On 29 March 2015, US photographer and labour activist David Bacon followed a group of farm workers in the San Quintín Valley in the Mexican state of Baja California as they marched to the US border.
Thousands of workers – who pick strawberries and tomatoes for the US market – went on a two-week strike in protest over their poverty wages. These farm workers, who mainly come from the southern Mexican state of Oaxaca and make up the bulk of the agricultural workforce in Baja, are paid about US$9 a day; they are demanding wages of about 300 pesos, or US$24.
Growers bring over whole families, particularly Mixtec and Triqui indigenous peoples, to live in labour camps that are notorious for their poor conditions. The whole operation is reminiscent of the maquiladora [export assembly plants] industry, transplanted into agriculture.
The big companies walked out of negotiations with the workers March, and signed contracts with government-affiliated unions that were not on strike. They promised 15 per cent pay rises for the workers, which is much less than what they were asking for.
The biggest US distributor, Driscoll’s, claims its main grower, BerryMex, pays higher rates of US$5 to US$9 per hour – a highly dubious claim, according to activists. The growers want to move towards a code of conduct that avoids any negotiation or contracts with the striking union, the Alianza. At the same time, growers brought more workers up from southern Mexico to break the strike.
In a final negotiation session between the workers’ organisation, the Alianza, and the government on 4 June 2015, authorities announced a new minimum wage in San Quintín of 150 (approximately US$8.40), 165 (US$9.20) or 180 pesos (US$10) a day, depending on the size of the employer.
But at the top daily wage of 180 pesos, a Baja field worker has to work for almost three hours to buy a gallon of milk. Workers also say the companies are not abiding by the agreement, and have announced their support for a boycott of Driscoll’s berries.
Fidel Sanchez, leader of the strike told Bacon:
“We eat the fruits and the vegetables that these workers are producing, but know next to nothing about the workers themselves. This march, and the strike itself, show that workers are no longer willing to be invisible.”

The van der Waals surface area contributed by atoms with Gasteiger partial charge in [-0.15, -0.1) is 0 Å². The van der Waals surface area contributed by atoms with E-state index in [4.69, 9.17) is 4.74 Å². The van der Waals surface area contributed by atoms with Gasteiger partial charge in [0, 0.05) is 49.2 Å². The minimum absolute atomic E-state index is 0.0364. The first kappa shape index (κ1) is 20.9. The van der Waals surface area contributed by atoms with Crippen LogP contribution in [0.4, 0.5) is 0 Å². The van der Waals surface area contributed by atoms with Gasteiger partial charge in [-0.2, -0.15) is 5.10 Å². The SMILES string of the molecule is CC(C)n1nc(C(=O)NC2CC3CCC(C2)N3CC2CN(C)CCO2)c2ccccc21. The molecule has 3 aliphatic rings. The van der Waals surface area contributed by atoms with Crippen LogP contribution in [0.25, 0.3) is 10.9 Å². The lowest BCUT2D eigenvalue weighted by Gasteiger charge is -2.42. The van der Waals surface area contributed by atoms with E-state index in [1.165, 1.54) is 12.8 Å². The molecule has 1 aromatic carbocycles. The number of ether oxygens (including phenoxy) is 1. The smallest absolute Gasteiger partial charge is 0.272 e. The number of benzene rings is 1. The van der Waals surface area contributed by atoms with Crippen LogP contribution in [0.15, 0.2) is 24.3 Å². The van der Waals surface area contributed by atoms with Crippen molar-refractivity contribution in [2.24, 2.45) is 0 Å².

Striking farm workers from the San Quintín Valley in Baja California took buses to Tijuana, the largest city in the state. Two strikers hold a handmade sign, which says: “We are workers who produce from the land. We deserve a higher wage.”
Strikers fill a bus headed for the border. An indigenous Triqui woman wears a distinctive huipil, or overblouse, from her hometown. Triqui women are famous weavers. The strikers are almost all indigenous Mixtec and Triqui migrants from Oaxaca, in southern Mexico.
After getting off the bus in Tijuana, striking farm workers line up to march to the border.
Two striking farm workers hold signs in front of the bus that has brought them to Tijuana. One says: “San Quintín Demands a Dignified Wage for Farm Workers.” The other says: “Wage Raise to 300 Pesos a Day.”
Bonifacio Martinez, a leader of striking farm workers, speaks at a rally as the workers prepare to march to the border. On the left is Fidel Sanchez and on the right is Justino Herrera, both are leaders of the workers organisation, the Alianza.
The daughter of a striking farm worker reads a statement she wrote about the reasons her family went on strike. She wears the distinctive Triqui huipil from her hometown in Oaxaca.
As the workers’ march heads for the border, strikers carry a banner with their main demand. It says: “We Demand a Fair Wage of 300 Pesos a Day.”
A double line of striking farm workers marches through the streets of Tijuana on 29 March 2015.
Indigenous Triqui women lead the march of striking farm workers as it arrives at the fence at the Mexico-US border. Workers marched to the border to draw attention to the fact that the tomatoes and strawberries they pick are exported to the US.